News - Holden
Number 1 not top priority: Bernhard
Holden will focus on product, brand and customer service over becoming number one
13 Sep 2015
GM HOLDEN’S new chairman and managing director Mark Bernhard said he still believes the company can one day regain market leadership in Australia, but it is more focused on delivering quality product and making gains in customer service than unseating Toyota.
Back in April last year, previous Holden MD Gerry Dorizas famously laid out his bold plan to take over Toyota at the top of the Australian new-car sales charts by 2020. Mr Dorizas quit the top role after just seven months in the chair.
Speaking with media at an event in Melbourne, Mr Bernhard said while the company wants to take back the sales crown, it would not nominate a timeline, adding that the immediate focus was on other key areas.
“I am certainly here to win,” he said. “Holden is here to win. Every employee comes to work every day to win. Just like football teams are in it for premierships, so are we.
“But I am not going to put a timeline on it. We don’t need that target on our back. Our goal is to be the best automotive company in Australia. But we are playing a long game. We need to focus on the fundamentals of our business.
“These fundamentals being customer experience, product and brand. Everything has to come back to those three fundamentals.” Mr Bernhard highlighted Holden’s capped-price servicing scheme and its Home Ground Advantage program that supports grass-roots sporting clubs through grants of up to $100,000 as examples of the company’s commitment to improving the customer experience and its brand image.
He also hinted at the coming new-model onslaught that will involve 24 new models released by 2020, but did not divulge any details on any potential additions to the range.
“It’s the most comprehensive overhaul in Holden’s history,” he said.
“So far we have launched the Astra, the Insignia and the Cascada. You know the all-new Spark is coming next year and of course tomorrow we have VF Series II Commodore. What else will we launch? That’s commercially sensitive so I’m not going to tell you. But it does mean all new small cars and a range of all-new SUVs.” As GoAuto has reported, beyond the new Spark, Holden has also confirmed that a replacement for the ageing Captiva and a new “world-class” SUV are on the way, the latter of which could be the SUV that Opel announced it was developing for release later in the decade.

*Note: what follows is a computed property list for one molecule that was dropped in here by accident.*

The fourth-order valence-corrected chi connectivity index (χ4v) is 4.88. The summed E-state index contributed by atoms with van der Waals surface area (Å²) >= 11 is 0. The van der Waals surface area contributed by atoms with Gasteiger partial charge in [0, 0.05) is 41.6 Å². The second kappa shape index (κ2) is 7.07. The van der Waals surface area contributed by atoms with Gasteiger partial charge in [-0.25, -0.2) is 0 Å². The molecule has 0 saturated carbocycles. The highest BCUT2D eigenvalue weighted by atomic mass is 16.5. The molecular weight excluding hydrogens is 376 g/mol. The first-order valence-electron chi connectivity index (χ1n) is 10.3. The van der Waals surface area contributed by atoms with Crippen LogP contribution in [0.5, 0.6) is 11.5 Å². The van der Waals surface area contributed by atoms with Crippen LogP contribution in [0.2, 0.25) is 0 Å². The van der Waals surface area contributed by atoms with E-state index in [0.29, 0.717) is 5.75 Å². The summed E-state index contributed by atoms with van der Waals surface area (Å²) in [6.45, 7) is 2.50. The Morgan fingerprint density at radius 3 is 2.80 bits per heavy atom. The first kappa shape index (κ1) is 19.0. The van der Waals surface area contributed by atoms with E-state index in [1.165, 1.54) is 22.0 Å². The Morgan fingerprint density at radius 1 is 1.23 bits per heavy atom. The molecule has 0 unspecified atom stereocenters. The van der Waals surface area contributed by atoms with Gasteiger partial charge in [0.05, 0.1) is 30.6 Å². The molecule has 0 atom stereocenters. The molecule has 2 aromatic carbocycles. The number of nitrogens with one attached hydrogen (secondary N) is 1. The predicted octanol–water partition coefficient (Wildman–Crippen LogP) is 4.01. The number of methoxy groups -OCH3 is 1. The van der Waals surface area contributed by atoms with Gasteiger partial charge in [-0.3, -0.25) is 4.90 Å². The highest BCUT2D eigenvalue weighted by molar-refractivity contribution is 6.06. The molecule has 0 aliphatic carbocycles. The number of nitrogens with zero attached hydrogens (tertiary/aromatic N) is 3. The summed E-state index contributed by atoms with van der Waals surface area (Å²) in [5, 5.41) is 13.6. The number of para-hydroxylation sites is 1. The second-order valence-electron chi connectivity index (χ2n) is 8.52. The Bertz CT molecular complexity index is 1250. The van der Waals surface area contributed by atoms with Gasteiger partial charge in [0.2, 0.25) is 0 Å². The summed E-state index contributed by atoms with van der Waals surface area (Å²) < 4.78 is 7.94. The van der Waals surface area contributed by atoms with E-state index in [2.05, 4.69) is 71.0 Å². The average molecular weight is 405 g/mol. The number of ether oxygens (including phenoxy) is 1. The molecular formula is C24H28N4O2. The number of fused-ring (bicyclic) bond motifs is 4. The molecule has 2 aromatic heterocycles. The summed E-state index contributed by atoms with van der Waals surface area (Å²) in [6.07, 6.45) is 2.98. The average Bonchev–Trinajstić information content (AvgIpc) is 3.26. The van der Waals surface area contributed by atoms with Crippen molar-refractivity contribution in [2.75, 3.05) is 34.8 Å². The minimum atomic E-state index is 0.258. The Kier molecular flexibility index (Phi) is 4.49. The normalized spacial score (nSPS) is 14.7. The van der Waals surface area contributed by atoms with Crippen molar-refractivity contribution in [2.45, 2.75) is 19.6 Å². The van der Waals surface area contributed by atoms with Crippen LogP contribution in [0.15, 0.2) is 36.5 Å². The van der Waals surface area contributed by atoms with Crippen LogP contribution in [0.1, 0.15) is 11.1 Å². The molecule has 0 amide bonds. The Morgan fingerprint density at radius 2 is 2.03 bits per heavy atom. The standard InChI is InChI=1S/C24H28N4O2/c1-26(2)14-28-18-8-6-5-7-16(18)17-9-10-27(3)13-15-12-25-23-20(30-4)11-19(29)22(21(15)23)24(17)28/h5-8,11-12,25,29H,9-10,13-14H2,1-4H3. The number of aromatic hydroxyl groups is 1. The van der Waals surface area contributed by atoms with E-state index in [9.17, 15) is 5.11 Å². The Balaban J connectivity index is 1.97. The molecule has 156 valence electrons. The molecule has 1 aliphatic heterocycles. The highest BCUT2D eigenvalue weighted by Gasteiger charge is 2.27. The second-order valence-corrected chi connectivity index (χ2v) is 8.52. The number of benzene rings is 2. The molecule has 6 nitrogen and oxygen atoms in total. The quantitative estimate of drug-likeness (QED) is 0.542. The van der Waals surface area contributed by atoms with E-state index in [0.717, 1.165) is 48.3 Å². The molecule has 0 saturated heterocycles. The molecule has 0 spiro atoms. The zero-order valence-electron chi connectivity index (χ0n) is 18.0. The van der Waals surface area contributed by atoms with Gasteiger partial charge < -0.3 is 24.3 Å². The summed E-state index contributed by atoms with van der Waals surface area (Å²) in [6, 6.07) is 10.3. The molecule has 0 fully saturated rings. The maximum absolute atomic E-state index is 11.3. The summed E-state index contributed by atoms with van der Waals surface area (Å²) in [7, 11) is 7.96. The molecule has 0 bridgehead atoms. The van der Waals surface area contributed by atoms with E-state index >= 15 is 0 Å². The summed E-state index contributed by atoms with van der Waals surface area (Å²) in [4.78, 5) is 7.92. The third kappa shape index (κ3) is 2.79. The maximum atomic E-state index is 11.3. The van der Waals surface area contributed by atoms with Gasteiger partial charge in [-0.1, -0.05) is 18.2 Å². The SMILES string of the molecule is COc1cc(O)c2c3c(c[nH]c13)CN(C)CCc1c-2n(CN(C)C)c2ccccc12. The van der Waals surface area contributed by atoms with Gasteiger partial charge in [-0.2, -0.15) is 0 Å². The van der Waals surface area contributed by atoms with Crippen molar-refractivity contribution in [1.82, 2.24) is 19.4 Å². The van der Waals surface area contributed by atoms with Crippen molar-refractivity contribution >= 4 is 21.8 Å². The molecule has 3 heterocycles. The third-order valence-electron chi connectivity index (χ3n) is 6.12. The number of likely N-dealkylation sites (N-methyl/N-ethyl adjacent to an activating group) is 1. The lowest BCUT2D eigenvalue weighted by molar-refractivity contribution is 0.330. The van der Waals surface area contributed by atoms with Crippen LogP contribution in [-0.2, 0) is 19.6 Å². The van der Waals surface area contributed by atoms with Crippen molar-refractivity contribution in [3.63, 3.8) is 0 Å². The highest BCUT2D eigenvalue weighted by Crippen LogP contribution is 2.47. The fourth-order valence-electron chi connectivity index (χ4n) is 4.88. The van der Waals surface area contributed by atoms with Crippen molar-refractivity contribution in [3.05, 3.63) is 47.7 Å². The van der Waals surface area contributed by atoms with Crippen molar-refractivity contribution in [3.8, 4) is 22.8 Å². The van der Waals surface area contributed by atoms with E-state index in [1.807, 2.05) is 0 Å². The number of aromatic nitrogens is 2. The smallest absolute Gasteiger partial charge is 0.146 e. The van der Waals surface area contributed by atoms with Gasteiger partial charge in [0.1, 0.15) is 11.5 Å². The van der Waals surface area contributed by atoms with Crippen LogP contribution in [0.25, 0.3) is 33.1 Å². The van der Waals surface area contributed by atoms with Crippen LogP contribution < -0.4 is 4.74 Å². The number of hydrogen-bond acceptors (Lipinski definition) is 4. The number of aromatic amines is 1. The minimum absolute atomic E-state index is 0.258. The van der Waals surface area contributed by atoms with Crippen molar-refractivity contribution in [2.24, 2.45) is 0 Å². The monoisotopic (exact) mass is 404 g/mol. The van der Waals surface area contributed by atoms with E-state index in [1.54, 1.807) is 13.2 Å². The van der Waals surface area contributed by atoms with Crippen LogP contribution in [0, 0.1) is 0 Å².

Other likely starters are the Astra small car to replace the locally built Cruze, a V8-powered performance car, possibly from GM’s American stable, and the next-generation Commodore.
When asked when Holden will start communicating with its buyers about the next Commodore, Mr Bernhard said those details were still some way off being revealed.
“We haven’t worked through that. That will be something that we plan out as we move forward. It’s certainly not a high priority to look at it at the moment.”
As well as announcing that Holden will keep its Engineering Development department, Mr Bernhard also announced that its dealer network has committed to investing a significant sum into upgrading their facilities in the coming years.
“The dealer network is certainly confident in our future plans. Over the next five years our dealers have committed to investing $200 million in their business to upgrade facilities.” When asked if dealers were investing that amount of money because they wanted to or because Holden asked them to, Mr Bernhard said that in “most cases it was because they want to put it in”.
“They are excited about the future of where they are headed here. Particularly around the product side of the business.” As part of the model roll-out Holden has already confirmed it will source models from Europe, the United States and Asia when it becomes a full-line importer following the closure of its manufacturing operations by the end of 2017.
Mr Bernhard said there was little concern about currency fluctuations, and added that the spread of regions Holden will source cars from should even it out over time.
“If the product is available then we will take it if it is right for our customers and our market. The currency footprint is an interesting one.
“Certainly if we look to have cars from Europe, Asia and the US, it does help to smooth out some of those fluctuations for us and in some cars we may be winning and some losing. But we are not heavily skewed on currency.”
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